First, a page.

Artnet’s Writers On The Art That Brings Them Joy

This week, we asked Artnet News writers to tell us about a work that brings them joy.

A little girl takes in Pipilotti Rist's Ever is Over All at the Museum of Contemporary Art in Sydney. Photo: James D. Morgan/Getty Images.

Welcome to the Art Angle, a podcast from Artnet News that delves into the places where the art world meets the real world, bringing each week’s biggest story down to earth. Join us every week for an in-depth look at what matters most in museums, the art market, and much more, with input from our own writers and editors, as well as artists, curators, and other top experts in the field.

“Art is something that makes you breathe with a different kind of happiness.”

That’s a quote from the great Bauhaus textile artist Anni Albers that gets shared a lot, and is especially relevant for this week’s episode of the podcast on the subject of art and joy. It’s actually a little bit unclear what Albers means when she says that “art is a different kind of happiness,” different from what? While many websites and even an art fair have borrowed this turn of phrase, it’s difficult to find the original source. But the sort of fuzziness of the origins of the quote is perhaps symbolic of the subject itself. Art and happiness seem obvious enough—art gives people pleasure. People like art, looking at art, being surrounded by art, and talking about art. These things are all part of the definition of a life that is rewarding.

But if you look closer to idea that art is happiness, it becomes more slippery, because most of what is considered important art is actually quite serious. The notion of art = happiness might even sound low-brow to a lot of listeners, conjuring up the PBS painter Bob Ross cooing that there are “no mistakes, only happy accidents.” Comedies, too, rarely make the cut when it comes to awards for best picture or lists of all-time great films, and that’s because art that takes emotions like fear, loneliness, or anger, and puts them in a form where we are compelled to look at and reckon with them. After all, that is one classical idea of what good art does—the Greek philosopher Aristotle’s idea of art as catharsis.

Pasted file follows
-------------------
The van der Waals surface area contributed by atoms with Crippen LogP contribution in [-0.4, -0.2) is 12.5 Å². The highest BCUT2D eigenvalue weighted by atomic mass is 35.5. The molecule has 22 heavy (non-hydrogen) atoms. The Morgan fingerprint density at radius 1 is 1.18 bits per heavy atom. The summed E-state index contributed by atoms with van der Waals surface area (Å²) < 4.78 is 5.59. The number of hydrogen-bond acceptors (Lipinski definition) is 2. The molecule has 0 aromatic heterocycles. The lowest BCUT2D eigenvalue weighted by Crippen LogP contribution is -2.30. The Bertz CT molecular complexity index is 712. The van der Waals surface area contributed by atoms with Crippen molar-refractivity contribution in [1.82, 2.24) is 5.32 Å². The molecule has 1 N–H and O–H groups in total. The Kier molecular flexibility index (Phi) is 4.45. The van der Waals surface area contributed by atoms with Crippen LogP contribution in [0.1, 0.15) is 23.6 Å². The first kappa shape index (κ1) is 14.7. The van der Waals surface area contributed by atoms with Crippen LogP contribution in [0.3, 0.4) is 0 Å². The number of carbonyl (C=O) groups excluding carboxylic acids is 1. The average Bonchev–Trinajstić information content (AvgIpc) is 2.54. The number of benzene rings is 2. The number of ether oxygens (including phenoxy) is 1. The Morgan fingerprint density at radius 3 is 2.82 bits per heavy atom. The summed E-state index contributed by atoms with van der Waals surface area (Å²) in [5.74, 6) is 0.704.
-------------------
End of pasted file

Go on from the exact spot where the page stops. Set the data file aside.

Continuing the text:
Or maybe the idea of happiness in art is considered lowbrow because it’s corrupted by commerce. In Molly Osberg’s excellent essay from New York magazine this past year on art grads using their skills to manufacture work for hotels. “The goal” she wrote, “is to create something that telegraphs the idea of art without the potentially alienating qualities of an actual piece.” And if we live in an environment where the vast majority of the culture that you see each day is optimized to appeal to the most people, to entertain, and to ingratiate, it’s possible that being alienating becomes the way to be taken seriously.

Getting back to that Anni Albers quote, after a little inventive Googling, it turns out to be from a 1968 interview with the artist for the Smithsonian’s Archive of American Art, in which she’s being asked about the value of craft. She says that she thinks that a lot of the late abstract expressionist painters, the people working in the style that had dominated U.S. art at that time, were trying too hard to go for psychodrama and seriousness. She said: “there’s this too-conscious searching of your soul, which very often just turns into this kind of intestinal painting.” But that’s what Albers is drawing a contrast to, when she says in her full quote: “I have this very, what you call today, square idea, that art is something that makes you breathe with a different kind of happiness. The focus on angst as importance can distract from the pleasures that make art fundamentally valuable.” She adds, “I find art is something that gives you something that you need for your life.”

That’s a simple definition, but it means that the kind of happiness Albers is talking about isn’t necessarily about art that just shows you happy things, obviously, though it can be that too. It can just be the happiness of an idea, finding its exact right form.

This week on the podcast, we’re doing something experimental. Artnet News is an art website, and we cover a lot of the stories around the controversies and personalities within the art-world writ large, and the art news is almost always by way of definition, about heavy matters. So as we wrap up this year and look to the next, we asked some of our writers to take some time from their busy work days and tell us about a specific piece of art that delights them.

Below, we’ve linked the artworks each contributor selected.

Jo Lawson-Tancred: Philip Dawe, The Macaroni, a real character of the late masquerade (1773) 

Eileen Kinsella: Edouard Manet, The Balcony (1868–69) 

Annikka Olsen: Albert Edelfelt, Boys Playing on the Shore (Children Playing on the shore) (1884) 

Verity Babbs: William Holman Hunt, The Light of the World (1853)

Ben Davis: Kano Masanobu, Bodhidarma in Red Robes (late 15th century)

Devorah Lautner: Gustav Klimt, The Black Feather Hat (1910)

Vivienne Chow: Tatsuo Miyajima, Painting of Change (2020)

Kate Brown: Pipilotti Rist, Ever Is Over All (1997)

Caroline Goldstein: Florine Stettheimer, The Cathedrals of Art (1942)


Follow Artnet News on Facebook:


Want to stay ahead of the art world? Subscribe to our newsletter to get the breaking news, eye-opening interviews, and incisive critical takes that drive the conversation forward.
Subscribe or log in to read the rest of this content.

You are currently logged into this Artnet News Pro account on another device. Please log off from any other devices, and then reload this page continue. To find out if you are eligible for an Artnet News Pro group subscription, please contact [email protected]. Standard subscriptions can be purchased on the subscription page.

Log In